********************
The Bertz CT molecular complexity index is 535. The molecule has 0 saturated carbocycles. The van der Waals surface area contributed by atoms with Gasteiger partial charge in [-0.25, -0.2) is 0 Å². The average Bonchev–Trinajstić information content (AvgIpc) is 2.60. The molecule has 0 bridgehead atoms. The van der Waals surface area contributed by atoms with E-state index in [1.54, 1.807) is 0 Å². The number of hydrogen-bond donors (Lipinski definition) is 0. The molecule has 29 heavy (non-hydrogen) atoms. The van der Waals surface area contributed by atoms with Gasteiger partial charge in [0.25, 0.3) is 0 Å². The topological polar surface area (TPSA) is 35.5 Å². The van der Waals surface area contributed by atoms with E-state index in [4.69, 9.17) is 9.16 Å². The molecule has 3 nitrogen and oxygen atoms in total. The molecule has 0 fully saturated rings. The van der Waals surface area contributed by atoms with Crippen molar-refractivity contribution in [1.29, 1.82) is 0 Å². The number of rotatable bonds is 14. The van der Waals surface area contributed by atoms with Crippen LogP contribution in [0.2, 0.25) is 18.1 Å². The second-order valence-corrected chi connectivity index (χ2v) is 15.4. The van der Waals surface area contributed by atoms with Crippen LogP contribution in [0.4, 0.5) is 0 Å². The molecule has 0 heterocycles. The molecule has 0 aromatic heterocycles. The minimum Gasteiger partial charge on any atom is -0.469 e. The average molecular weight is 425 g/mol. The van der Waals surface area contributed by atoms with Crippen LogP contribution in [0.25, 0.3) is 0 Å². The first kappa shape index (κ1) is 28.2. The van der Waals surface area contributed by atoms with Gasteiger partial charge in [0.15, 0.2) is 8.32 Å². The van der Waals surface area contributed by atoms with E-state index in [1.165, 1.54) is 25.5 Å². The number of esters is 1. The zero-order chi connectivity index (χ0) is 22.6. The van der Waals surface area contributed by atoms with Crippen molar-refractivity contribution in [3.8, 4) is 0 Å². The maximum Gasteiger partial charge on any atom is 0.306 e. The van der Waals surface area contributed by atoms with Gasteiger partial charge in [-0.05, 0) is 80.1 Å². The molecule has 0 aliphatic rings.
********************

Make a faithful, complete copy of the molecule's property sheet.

The Bertz CT molecular complexity index is 535. The molecule has 0 saturated carbocycles. The van der Waals surface area contributed by atoms with Gasteiger partial charge in [-0.25, -0.2) is 0 Å². The average Bonchev–Trinajstić information content (AvgIpc) is 2.60. The molecule has 0 bridgehead atoms. The van der Waals surface area contributed by atoms with E-state index in [1.54, 1.807) is 0 Å². The number of hydrogen-bond donors (Lipinski definition) is 0. The molecule has 29 heavy (non-hydrogen) atoms. The van der Waals surface area contributed by atoms with Gasteiger partial charge in [0.25, 0.3) is 0 Å². The topological polar surface area (TPSA) is 35.5 Å². The van der Waals surface area contributed by atoms with E-state index in [4.69, 9.17) is 9.16 Å². The molecule has 3 nitrogen and oxygen atoms in total. The molecule has 0 fully saturated rings. The van der Waals surface area contributed by atoms with Crippen molar-refractivity contribution in [1.29, 1.82) is 0 Å². The number of rotatable bonds is 14. The van der Waals surface area contributed by atoms with Crippen LogP contribution in [0.2, 0.25) is 18.1 Å². The second-order valence-corrected chi connectivity index (χ2v) is 15.4. The van der Waals surface area contributed by atoms with Crippen LogP contribution in [0.4, 0.5) is 0 Å². The molecule has 0 heterocycles. The molecule has 0 aromatic heterocycles. The minimum Gasteiger partial charge on any atom is -0.469 e. The average molecular weight is 425 g/mol. The van der Waals surface area contributed by atoms with Crippen LogP contribution in [0.25, 0.3) is 0 Å². The first kappa shape index (κ1) is 28.2. The van der Waals surface area contributed by atoms with Gasteiger partial charge in [0.15, 0.2) is 8.32 Å². The van der Waals surface area contributed by atoms with E-state index in [1.165, 1.54) is 25.5 Å². The number of esters is 1. The zero-order chi connectivity index (χ0) is 22.6. The van der Waals surface area contributed by atoms with Crippen molar-refractivity contribution in [3.8, 4) is 0 Å². The maximum Gasteiger partial charge on any atom is 0.306 e. The van der Waals surface area contributed by atoms with Gasteiger partial charge in [-0.05, 0) is 80.1 Å². The molecule has 0 aliphatic rings.